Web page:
"Tell me more."


Another movie space: Iron Man 3 and Stoker

Here's a redo of my previous analysis of a movie space based on The Aliens and the Unbearable Lightness of Being based on the logical itemset mining algorithm. I used the same technique, but this time leveraging the MovieTweetings data set maintained by Simon Dooms.

Stoker and Iron Man 3

This movie space is sparser than the previous one, as the data set is smaller, but the examples seem to make sense (although I do wonder about where the algorithm puts About Time).

The Aliens/The Unbearable Lightness of Being classification space of movies

Still playing with the Group Lens movies data set, I implemented a couple of ideas from Shailesh Kumar, one of the Google researchers that came up with the logical itemset mining algorithm. That improved the clustering of movies quite a bit, and gave me the idea to "choose a basis," so to speak, and project these clusters into a more familiar Euclidean representation (although networks and clusters are fast becoming part of our culture's vernacular, interestingly).

This is what I did: I chose two movies from the data set, Aliens and The Unbearable Lightness of Being as the "basis vectors" of the "movie space." For every other movie in the data set, I found the shortest path between the movie and each basis vector on the weighted graph in the logical itemset mining algorithm that underlies the final selection of clusters. That gave me a couple of coordinates for each movie (its "distance from Aliens" and "distance from The Unbearable..."). Rounding coordinates to integers and choosing an small sample that covers the space well, here's a selected map of "movie space" (you will want to click on it to see it at full size):


Agreeably enough, this map has a number of features you'd expect from something like this, as well as some interesting (to me) quirks:

  • There is no movie that is close to both basis movies (although if anybody wants to produce The Unbearable Lightness of Chestbursters, I'd love to write that script).
  • The least-The Unbearable... of the similar-to-Aliens movies in this sub-sample is Raiders of the Lost Ark, which makes sense (it's campy, but it's still an adventure movie).
  • Dangerous Liaisons isn't that far from The Unbearable.., but as far away as you can get from Aliens.
  • Wayne's World is way out there.

It's fun to imagine the use of geometrical analogies to use this kind of mapping for practical applications. For example, movie night negotiation between two or more people could be approached as finding the movie vector with the lowest euclidean norm among the available options, where the basis is the set of each person's personal choice or favorite movie, and so on.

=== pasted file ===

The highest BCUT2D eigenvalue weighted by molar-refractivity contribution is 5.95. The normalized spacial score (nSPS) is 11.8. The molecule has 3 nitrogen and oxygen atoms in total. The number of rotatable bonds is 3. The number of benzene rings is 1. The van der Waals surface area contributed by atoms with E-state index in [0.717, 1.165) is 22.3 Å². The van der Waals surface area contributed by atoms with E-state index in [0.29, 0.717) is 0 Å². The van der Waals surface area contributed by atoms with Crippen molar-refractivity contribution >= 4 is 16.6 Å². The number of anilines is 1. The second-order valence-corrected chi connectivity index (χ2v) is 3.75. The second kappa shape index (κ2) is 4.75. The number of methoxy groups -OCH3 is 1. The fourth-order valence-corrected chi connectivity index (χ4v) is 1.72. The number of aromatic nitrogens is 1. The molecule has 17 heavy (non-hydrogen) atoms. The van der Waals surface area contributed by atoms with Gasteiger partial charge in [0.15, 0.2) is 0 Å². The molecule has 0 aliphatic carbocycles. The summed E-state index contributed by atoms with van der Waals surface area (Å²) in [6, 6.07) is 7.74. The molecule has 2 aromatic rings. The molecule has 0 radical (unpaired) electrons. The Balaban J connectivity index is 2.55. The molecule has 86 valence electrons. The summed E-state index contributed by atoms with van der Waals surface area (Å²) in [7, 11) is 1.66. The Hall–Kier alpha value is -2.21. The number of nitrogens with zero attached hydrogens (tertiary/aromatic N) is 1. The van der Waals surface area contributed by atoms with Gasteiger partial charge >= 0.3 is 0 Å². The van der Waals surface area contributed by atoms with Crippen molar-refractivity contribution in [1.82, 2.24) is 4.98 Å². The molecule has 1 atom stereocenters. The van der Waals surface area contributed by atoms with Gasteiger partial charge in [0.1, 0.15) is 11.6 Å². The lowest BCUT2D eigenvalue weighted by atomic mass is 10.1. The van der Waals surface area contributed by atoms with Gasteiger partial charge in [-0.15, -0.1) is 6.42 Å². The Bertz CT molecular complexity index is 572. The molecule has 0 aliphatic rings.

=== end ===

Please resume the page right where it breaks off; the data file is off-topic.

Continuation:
Latent mini-clusters of movies

Still playing with logical itemset mining, I downloaded one of the data sets from Group Lens that records movie ratings from MovieLens. The basic idea is the same as with clustering drug side effects: movies that are consistently ranked similarly by users are linked, and clusters in this graph suggest "micro-genres" of homogeneous (from a ratings POV) movies.

Here are a few of the clusters I got, practically with no fine-tuning of parameters:

  • Parts II and III of the Godfather trilogy
  • Ben-Hur and Spartacus
  • The first three Indiana Jones movies
  • Dick Tracy, Batman Forever, and Batman Returns.
  • The Devil's Advocate and The Game.
  • The 60's Lolita, the 1997 remake, and 1998's Return to Paradise.
  • The first two Karate Kid movies.
  • Analyze This and Analyze That.
  • The 60's Lord of the Flies, the 1990 remake, and 1998's Apt Pupil

As movie clusters go, these are not particularly controversial; I found it interesting how originals and sequels or remakes seemed to be co-clustered, at least superficially. And thinking about it, clustering Apt Pupil with both Lord of the Flies movies is reasonable...

Media recommendation is by now a relatively mature field, and no single, untuned algorithm is going to be competitive against what's already deployed. However, given the simplicity and computational manageability of basic clustering and recommendation algorithms, I expect they'll become even more ubiquitous over time (pretty much as how autocomplete in input boxes did).